Encore book launch for Dreams of the Moon

It would seem I’m having an encore book launch for Dreams of the Moon, once again graciously hosted by Graeme Cameron, publisher of Polar Borealis Magazine, and MCed by Joe Mahoney. The details: Richard Graeme Cameron is inviting you to a scheduled Zoom meeting. Topic: SF Canada Zoom Meeting & Lorina Stephens book launch Time: Jun 8, 2021 04:00 PM Pacific Time (US and Canada) 7:00PM Eastern. Meeting will begin at 4:00 p.m. Pacific Daylight Time, 7:00…

Dreams of the Moon now live

Anywhere you want to shop My new collection of short stories, Dreams of the Moon, is now available in print and ebook for preorder on all your favourite sites. It releases June 1, 2021. Why not preorder your copy today? Amazon, Indigo, Google, Smashwords, Target, Apple, McNally Robinson, Barnes and Noble, and a plethora of others worldwide. If you are near a bookstore with an Espresso Book Machine service, you can also order it through that system….

Dreams of the Moon virtual book launch

I’m having a party! Where: Zoom When: Thursday, June 3, 2021, 7:30PM to 9:30PM EDT Price: Free Who can attend? Anyone, as long as you’re not a bomber. So, looks like I’m having a virtual book launch for my new collection of short fiction, Dreams of the Moon. Joe Mahoney, author of A Time and a Place, is master of ceremony during this entertaining evening in which I will read from Dreams of the Moon, talk…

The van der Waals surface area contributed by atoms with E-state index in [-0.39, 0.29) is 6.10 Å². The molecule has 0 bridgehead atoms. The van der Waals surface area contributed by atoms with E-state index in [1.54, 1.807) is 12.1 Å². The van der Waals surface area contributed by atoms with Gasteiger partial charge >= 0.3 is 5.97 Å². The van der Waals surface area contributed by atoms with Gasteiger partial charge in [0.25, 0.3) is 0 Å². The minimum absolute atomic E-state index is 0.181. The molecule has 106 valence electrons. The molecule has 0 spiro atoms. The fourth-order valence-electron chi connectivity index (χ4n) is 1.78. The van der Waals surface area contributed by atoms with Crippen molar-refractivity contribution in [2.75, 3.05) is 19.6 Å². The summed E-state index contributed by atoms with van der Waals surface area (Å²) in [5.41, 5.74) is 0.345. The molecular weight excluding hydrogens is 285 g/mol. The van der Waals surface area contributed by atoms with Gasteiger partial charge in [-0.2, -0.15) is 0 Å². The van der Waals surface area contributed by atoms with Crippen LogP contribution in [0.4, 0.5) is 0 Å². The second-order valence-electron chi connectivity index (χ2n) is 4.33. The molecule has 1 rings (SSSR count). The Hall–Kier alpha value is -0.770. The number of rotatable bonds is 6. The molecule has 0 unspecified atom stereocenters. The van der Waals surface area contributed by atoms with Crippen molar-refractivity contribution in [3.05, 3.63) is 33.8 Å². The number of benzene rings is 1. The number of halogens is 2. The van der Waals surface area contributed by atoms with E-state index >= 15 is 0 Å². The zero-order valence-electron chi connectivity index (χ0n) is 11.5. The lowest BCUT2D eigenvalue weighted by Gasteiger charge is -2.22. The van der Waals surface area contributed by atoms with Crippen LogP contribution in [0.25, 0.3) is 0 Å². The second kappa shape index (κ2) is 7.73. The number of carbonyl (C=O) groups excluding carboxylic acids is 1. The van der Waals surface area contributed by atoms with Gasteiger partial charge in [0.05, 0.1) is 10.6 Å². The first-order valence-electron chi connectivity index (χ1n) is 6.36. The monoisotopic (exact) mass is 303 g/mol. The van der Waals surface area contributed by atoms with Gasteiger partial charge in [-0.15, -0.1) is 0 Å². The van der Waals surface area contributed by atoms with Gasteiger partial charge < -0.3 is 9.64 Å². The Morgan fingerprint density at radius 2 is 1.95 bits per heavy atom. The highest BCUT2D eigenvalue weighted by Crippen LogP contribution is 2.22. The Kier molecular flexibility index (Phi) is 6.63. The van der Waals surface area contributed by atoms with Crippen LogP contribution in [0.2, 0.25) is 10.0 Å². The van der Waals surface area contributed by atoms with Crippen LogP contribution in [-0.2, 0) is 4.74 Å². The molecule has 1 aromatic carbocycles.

Review: Five Little Indians, by Michelle Good

Five Little Indians by Michelle Good My rating: 3 of 5 stars It is important to begin this review with the fact I’m Caucasian, first generation Italian, third generation Irish, born in Canada, live a life which many would call privileged, but would do so without understanding of family background, struggle, trauma. I do understand being a victim. But I do not have an understanding of residential school trauma. Having said all that, I do…

Reviewed in Ottawa Review of Books

I am just thrilled to learn my recent novel, The Rose Guardian, has been reviewed by Robert Runté in The Ottawa Review of Books. How amazing is that? The full review is here: It starts with a funeral. Una Cotter is dead, and her sixty-something daughter, Vi, is left to sort out her feelings about her mother, her family, her childhood, and her ambiguous inheritance. One cannot but grieve the passing of one’s mother, but when Una…